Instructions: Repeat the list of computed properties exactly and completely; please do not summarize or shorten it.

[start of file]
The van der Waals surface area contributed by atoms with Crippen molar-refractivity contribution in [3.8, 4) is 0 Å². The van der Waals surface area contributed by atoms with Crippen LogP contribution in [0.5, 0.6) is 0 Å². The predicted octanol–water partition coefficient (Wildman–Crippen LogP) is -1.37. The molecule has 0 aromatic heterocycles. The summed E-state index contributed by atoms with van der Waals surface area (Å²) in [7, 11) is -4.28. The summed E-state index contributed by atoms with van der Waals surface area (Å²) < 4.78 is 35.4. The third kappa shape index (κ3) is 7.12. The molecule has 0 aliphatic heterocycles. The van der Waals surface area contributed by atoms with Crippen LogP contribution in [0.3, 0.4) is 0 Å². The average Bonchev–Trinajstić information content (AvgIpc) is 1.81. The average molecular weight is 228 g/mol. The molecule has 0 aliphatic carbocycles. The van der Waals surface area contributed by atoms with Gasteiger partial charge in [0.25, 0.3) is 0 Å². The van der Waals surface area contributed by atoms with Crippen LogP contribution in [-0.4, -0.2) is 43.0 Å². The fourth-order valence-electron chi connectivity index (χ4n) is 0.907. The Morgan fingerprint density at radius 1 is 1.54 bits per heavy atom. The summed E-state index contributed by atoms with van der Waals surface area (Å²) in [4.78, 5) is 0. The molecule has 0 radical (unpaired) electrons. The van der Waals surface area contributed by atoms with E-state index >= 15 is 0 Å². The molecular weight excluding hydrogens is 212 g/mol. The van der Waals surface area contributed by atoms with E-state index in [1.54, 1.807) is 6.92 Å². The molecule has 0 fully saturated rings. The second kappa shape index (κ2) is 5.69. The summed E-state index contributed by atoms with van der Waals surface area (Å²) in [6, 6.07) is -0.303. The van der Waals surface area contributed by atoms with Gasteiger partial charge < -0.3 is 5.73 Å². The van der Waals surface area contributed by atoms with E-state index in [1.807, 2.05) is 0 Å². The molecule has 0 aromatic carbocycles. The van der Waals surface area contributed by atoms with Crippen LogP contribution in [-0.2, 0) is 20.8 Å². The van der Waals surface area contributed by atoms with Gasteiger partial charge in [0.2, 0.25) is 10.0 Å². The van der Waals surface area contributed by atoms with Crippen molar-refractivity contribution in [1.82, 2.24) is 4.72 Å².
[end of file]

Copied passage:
The van der Waals surface area contributed by atoms with Crippen molar-refractivity contribution in [3.8, 4) is 0 Å². The van der Waals surface area contributed by atoms with Crippen LogP contribution in [0.5, 0.6) is 0 Å². The predicted octanol–water partition coefficient (Wildman–Crippen LogP) is -1.37. The molecule has 0 aromatic heterocycles. The summed E-state index contributed by atoms with van der Waals surface area (Å²) in [7, 11) is -4.28. The summed E-state index contributed by atoms with van der Waals surface area (Å²) < 4.78 is 35.4. The third kappa shape index (κ3) is 7.12. The molecule has 0 aliphatic heterocycles. The van der Waals surface area contributed by atoms with Crippen LogP contribution in [0.3, 0.4) is 0 Å². The average Bonchev–Trinajstić information content (AvgIpc) is 1.81. The average molecular weight is 228 g/mol. The molecule has 0 aliphatic carbocycles. The van der Waals surface area contributed by atoms with Gasteiger partial charge in [0.25, 0.3) is 0 Å². The van der Waals surface area contributed by atoms with Crippen LogP contribution in [-0.4, -0.2) is 43.0 Å². The fourth-order valence-electron chi connectivity index (χ4n) is 0.907. The Morgan fingerprint density at radius 1 is 1.54 bits per heavy atom. The summed E-state index contributed by atoms with van der Waals surface area (Å²) in [4.78, 5) is 0. The molecule has 0 radical (unpaired) electrons. The van der Waals surface area contributed by atoms with E-state index >= 15 is 0 Å². The molecular weight excluding hydrogens is 212 g/mol. The van der Waals surface area contributed by atoms with E-state index in [1.54, 1.807) is 6.92 Å². The molecule has 0 fully saturated rings. The second kappa shape index (κ2) is 5.69. The summed E-state index contributed by atoms with van der Waals surface area (Å²) in [6, 6.07) is -0.303. The van der Waals surface area contributed by atoms with Gasteiger partial charge < -0.3 is 5.73 Å². The van der Waals surface area contributed by atoms with E-state index in [1.807, 2.05) is 0 Å². The molecule has 0 aromatic carbocycles. The van der Waals surface area contributed by atoms with Crippen LogP contribution in [-0.2, 0) is 20.8 Å². The van der Waals surface area contributed by atoms with Gasteiger partial charge in [0.2, 0.25) is 10.0 Å². The van der Waals surface area contributed by atoms with Crippen molar-refractivity contribution in [1.82, 2.24) is 4.72 Å².